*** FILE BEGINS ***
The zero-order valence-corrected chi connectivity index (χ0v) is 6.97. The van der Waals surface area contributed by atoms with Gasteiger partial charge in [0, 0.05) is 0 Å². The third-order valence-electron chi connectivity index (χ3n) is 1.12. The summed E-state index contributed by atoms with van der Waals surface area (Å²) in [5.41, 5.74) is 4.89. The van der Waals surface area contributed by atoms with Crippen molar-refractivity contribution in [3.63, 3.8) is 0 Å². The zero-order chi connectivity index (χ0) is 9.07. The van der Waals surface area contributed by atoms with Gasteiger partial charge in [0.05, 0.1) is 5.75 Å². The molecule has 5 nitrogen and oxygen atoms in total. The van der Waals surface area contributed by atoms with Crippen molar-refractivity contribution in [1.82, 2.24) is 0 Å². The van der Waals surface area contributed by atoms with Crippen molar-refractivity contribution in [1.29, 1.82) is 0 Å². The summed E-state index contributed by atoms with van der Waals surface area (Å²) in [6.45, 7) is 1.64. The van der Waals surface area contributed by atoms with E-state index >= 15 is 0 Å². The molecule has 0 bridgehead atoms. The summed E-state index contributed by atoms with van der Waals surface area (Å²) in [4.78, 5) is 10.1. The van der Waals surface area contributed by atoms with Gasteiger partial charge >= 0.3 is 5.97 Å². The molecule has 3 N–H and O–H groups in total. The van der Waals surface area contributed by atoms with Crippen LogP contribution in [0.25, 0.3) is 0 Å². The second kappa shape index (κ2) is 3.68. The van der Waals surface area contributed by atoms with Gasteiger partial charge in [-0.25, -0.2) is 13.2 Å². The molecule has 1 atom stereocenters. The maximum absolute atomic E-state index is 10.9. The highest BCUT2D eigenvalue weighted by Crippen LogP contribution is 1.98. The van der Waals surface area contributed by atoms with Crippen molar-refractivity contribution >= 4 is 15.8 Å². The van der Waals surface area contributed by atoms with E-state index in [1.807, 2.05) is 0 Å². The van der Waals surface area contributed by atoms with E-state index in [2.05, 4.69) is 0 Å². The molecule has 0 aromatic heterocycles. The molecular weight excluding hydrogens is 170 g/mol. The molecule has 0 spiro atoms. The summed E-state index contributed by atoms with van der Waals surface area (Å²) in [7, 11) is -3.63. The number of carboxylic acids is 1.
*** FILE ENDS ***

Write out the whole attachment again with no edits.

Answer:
The zero-order valence-corrected chi connectivity index (χ0v) is 6.97. The van der Waals surface area contributed by atoms with Gasteiger partial charge in [0, 0.05) is 0 Å². The third-order valence-electron chi connectivity index (χ3n) is 1.12. The summed E-state index contributed by atoms with van der Waals surface area (Å²) in [5.41, 5.74) is 4.89. The van der Waals surface area contributed by atoms with Crippen molar-refractivity contribution in [3.63, 3.8) is 0 Å². The zero-order chi connectivity index (χ0) is 9.07. The van der Waals surface area contributed by atoms with Gasteiger partial charge in [0.05, 0.1) is 5.75 Å². The molecule has 5 nitrogen and oxygen atoms in total. The van der Waals surface area contributed by atoms with Crippen molar-refractivity contribution in [1.82, 2.24) is 0 Å². The van der Waals surface area contributed by atoms with Crippen molar-refractivity contribution in [1.29, 1.82) is 0 Å². The summed E-state index contributed by atoms with van der Waals surface area (Å²) in [6.45, 7) is 1.64. The van der Waals surface area contributed by atoms with E-state index >= 15 is 0 Å². The molecule has 0 bridgehead atoms. The summed E-state index contributed by atoms with van der Waals surface area (Å²) in [4.78, 5) is 10.1. The van der Waals surface area contributed by atoms with Gasteiger partial charge >= 0.3 is 5.97 Å². The molecule has 3 N–H and O–H groups in total. The van der Waals surface area contributed by atoms with Crippen LogP contribution in [0.25, 0.3) is 0 Å². The second kappa shape index (κ2) is 3.68. The van der Waals surface area contributed by atoms with Gasteiger partial charge in [-0.25, -0.2) is 13.2 Å². The molecule has 1 atom stereocenters. The maximum absolute atomic E-state index is 10.9. The highest BCUT2D eigenvalue weighted by Crippen LogP contribution is 1.98. The van der Waals surface area contributed by atoms with Crippen molar-refractivity contribution >= 4 is 15.8 Å². The van der Waals surface area contributed by atoms with E-state index in [1.807, 2.05) is 0 Å². The van der Waals surface area contributed by atoms with E-state index in [2.05, 4.69) is 0 Å². The molecule has 0 aromatic heterocycles. The molecular weight excluding hydrogens is 170 g/mol. The molecule has 0 spiro atoms. The summed E-state index contributed by atoms with van der Waals surface area (Å²) in [7, 11) is -3.63. The number of carboxylic acids is 1.